Lifetime of photography lands National Geographic feature for E-team associate

November 2nd 2015
Michael Kern's striking portrait of iguana eyes hangs in the Smithsonian National Museum of Natural History

Turning a hobby into a career

After 25 successful years as a technology consultant, Michael Kern walked away to pursue wildlife and conservation photography ... in Uganda, of all places. How he arrived at that chapter of his life will surprise you just as much as it surprised him!

 A tree frog contemplates its own reflection


Michael’s big break came when his photo won the grand prize in a photo contest hosted by a reptile pet supply company. This landed him a trip to Uganda to photograph reptiles in the wild. Friendships he made there led him to Madagascar, where he spent an entire month searching for new species of geckos with a team of scientists. After another lizard-seeking tour, this time in New Caledonia, he returned to the San Francisco Bay Area to pursue photography full time.


The iridescent plumage of the tropical Nicobar Pigeon takes center stage in this abstract image 

The Eye of the Beholder

The “aha!” moment came as Michael was creating a letterhead for his new photography business. To help people focus on the beauty within these beasts, he zoomed in closely on the eye of an iguana. Taking this idea even further, he used photo-editing software to create a mirror image. The result was a surreal pattern of green-blue scales surrounding a haunting gaze. That very first abstract image now hangs in the permanent collection of the Smithsonian National Museum of Natural History in Washington, D.C.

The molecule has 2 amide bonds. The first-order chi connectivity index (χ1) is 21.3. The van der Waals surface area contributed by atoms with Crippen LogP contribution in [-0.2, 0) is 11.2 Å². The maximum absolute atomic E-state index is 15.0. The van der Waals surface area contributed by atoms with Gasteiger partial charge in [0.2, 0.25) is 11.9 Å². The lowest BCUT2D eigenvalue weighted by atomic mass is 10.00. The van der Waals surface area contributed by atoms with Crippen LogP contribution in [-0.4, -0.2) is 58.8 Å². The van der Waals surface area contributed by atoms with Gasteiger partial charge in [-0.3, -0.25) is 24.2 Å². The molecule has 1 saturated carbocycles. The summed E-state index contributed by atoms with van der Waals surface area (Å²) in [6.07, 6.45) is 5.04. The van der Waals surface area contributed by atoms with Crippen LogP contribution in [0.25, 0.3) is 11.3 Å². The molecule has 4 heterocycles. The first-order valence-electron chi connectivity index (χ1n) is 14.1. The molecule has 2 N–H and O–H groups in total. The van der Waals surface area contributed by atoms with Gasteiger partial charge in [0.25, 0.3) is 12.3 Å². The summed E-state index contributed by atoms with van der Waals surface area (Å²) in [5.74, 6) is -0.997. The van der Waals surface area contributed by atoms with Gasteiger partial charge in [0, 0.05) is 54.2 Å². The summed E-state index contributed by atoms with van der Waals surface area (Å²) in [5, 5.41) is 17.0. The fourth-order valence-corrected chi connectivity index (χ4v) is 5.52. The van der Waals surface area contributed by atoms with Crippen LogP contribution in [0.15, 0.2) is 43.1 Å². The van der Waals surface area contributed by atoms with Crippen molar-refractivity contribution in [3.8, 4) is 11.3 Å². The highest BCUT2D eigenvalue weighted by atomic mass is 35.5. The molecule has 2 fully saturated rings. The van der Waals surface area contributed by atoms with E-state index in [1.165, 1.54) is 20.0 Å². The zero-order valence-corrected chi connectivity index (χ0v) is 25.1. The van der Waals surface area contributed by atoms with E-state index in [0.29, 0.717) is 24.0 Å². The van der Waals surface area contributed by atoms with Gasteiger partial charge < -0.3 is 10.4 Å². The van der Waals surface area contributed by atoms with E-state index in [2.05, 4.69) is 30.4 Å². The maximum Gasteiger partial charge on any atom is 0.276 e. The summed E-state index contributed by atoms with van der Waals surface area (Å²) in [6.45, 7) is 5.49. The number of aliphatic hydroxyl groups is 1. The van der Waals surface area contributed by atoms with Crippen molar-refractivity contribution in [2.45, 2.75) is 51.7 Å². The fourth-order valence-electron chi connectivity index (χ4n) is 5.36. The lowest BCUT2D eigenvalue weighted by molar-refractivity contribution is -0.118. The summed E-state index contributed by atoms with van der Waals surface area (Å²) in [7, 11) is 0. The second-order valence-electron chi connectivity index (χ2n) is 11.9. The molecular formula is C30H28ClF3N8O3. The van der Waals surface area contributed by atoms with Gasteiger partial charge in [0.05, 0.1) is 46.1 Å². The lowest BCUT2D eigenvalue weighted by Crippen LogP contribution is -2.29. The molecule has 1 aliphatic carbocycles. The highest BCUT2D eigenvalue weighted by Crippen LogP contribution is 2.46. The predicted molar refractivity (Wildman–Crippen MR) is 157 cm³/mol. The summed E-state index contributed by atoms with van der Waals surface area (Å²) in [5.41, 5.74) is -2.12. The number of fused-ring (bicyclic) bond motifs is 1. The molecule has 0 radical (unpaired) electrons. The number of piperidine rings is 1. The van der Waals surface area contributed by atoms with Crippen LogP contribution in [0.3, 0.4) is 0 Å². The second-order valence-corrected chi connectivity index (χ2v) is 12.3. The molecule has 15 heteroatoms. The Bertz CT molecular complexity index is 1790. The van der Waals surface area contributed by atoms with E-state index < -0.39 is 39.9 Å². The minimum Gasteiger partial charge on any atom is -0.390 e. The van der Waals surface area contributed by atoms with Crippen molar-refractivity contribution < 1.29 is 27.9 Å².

The stunning view from Essex property Fox Plaza in San Francisco, as interpreted by Michael Kern's kaleidoscopic perspective

What’s Next at Essex

After ten years as a nature photographer, Michael began a new adventure as the Advanced Visual Technology Lead on the marketing team at Essex. In this role, he ensures that the unique architecture of each community is captured for everyone to appreciate. If you’ve ever visited, you’ve likely seen his handiwork.

While each community is a masterpiece, Michael can’t help but view the world in abstract. He’s even begun transforming photos of Essex communities into beautiful abstract works of art. 


View more of Michael Kern’s photography on his website: The Gardens of Eden, Photography by Michael D. Kern

Check out the incredible images in National Geographic: Abstraction Finds Beauty in Beasts, National Geographic

Local news takes notice: Beauty in the Beast, Palo Alto Online